Saturday, November 12, 2011

Apples for sheep and Haggis's cough

We had Open House at school today -- a hundred and thirty students, as well as parents and even some grandparents, came to visit. As a result, Aimee and I were both tired when we got home and both took a nap. Aimee's still asleep.

I woke up feeling better after an hour or so, and went out with Haggis, AKA coughalopagus these days, to see about some sheep treats.

Our neighbors apple tree has shed all these golden delicious type apples, which are very sweet and tasty for sheep after so many frosts. Their sugar content must be sky high. The sheep crave them, and so do the whitetail deer, who come out of the woods at night to eat them, and then melt away in the early morning before deer hunters see them

The sheep saw me filling the buckets under the tree and started bleating for apples before I was anywhere near done.

In other news, Haggis has been back to the vets and has his diagnosis: He has laryngeal paralysis, not lymphoma.

This is a good thing, as such things go, because laryngeal paralysis is a good deal less terminal than lymphoma. He's going to die of old age in a few years' time, not cancer in a few short months.

This is a satisfying diagnosis too, in that it explains all his symptoms, the coughing, the inability to cool down in summer, even the response to his exposure to the cellulose insulation.

It doesn't make him feel any better to know any of this, but we're glad he's getting better. He has to take cortisone tablets twice a day, and we upped his rations because he lost so much weight. He fell to seventy-four pounds from eighty-eight. He's especially spoiled because it's hard for him to eat dry kibble because of his sore throat.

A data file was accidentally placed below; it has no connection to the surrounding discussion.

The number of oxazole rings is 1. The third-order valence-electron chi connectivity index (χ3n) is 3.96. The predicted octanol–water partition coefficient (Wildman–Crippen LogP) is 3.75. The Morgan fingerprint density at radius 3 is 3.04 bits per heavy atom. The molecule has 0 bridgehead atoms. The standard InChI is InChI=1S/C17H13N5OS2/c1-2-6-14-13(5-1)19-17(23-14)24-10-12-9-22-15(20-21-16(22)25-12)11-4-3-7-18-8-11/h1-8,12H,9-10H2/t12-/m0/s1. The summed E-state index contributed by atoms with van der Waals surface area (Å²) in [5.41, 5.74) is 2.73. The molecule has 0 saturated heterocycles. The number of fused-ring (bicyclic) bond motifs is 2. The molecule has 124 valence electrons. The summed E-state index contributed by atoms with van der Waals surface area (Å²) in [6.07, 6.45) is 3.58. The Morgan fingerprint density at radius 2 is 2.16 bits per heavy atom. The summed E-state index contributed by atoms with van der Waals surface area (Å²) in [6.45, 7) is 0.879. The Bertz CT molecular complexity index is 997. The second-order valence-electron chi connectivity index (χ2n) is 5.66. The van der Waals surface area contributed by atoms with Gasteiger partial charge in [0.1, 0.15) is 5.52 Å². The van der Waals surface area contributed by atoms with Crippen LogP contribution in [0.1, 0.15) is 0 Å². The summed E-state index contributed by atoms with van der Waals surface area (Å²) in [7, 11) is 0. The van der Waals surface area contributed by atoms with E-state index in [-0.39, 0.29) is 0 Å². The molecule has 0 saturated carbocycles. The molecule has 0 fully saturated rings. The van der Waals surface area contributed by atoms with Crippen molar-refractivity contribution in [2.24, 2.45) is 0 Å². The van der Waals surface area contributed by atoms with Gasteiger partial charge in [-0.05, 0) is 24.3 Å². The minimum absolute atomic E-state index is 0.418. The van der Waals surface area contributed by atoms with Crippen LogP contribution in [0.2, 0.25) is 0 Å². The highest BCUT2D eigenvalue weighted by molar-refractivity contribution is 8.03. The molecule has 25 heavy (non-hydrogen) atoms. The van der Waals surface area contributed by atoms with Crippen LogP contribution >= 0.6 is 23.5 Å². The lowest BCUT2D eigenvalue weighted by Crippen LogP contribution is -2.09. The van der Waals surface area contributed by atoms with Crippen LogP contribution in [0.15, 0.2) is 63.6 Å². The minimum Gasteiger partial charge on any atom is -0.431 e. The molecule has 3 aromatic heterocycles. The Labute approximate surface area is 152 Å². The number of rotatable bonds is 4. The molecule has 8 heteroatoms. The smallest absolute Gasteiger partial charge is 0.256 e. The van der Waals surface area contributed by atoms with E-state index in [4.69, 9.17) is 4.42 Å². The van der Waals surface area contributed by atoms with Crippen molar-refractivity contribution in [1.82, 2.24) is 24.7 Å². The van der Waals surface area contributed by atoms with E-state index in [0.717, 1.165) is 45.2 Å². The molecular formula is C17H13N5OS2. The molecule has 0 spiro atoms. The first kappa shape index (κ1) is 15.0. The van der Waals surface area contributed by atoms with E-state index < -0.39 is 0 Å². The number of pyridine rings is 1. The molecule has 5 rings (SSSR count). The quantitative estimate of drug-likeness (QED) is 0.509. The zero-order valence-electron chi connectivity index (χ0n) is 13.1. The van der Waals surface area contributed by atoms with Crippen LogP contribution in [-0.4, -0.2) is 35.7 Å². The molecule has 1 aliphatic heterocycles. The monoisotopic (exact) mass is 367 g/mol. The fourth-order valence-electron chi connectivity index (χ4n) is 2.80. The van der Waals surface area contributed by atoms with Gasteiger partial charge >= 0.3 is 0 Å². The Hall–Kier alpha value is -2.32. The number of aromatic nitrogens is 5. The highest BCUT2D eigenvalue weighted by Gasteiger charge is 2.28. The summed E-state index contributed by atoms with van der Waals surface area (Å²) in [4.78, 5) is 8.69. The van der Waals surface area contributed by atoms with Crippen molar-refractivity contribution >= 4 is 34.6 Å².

Now he gets a whole can of dog food, not once, but twice a day. With a cortisone tablet stuck in it.

What a spoiled puppy. He spends much of his day sleeping off all this overeating, lying still and trying not to cough.

1 comment:

Welcome to our Farm Blog.
The purpose of this blog is for Aimee and I to communicate with friends and family, with those of our students, and other folks in general who are interested in homesteading and farming activities.

The earliest posts, at the very end of the blog, tell the story of the Great Farm, our purchase of a fragment of that farm, the renovation of the homestead and its populating with people and animals. Go all the way to the last post in the archive and read backwards from there to get it in chronological order.

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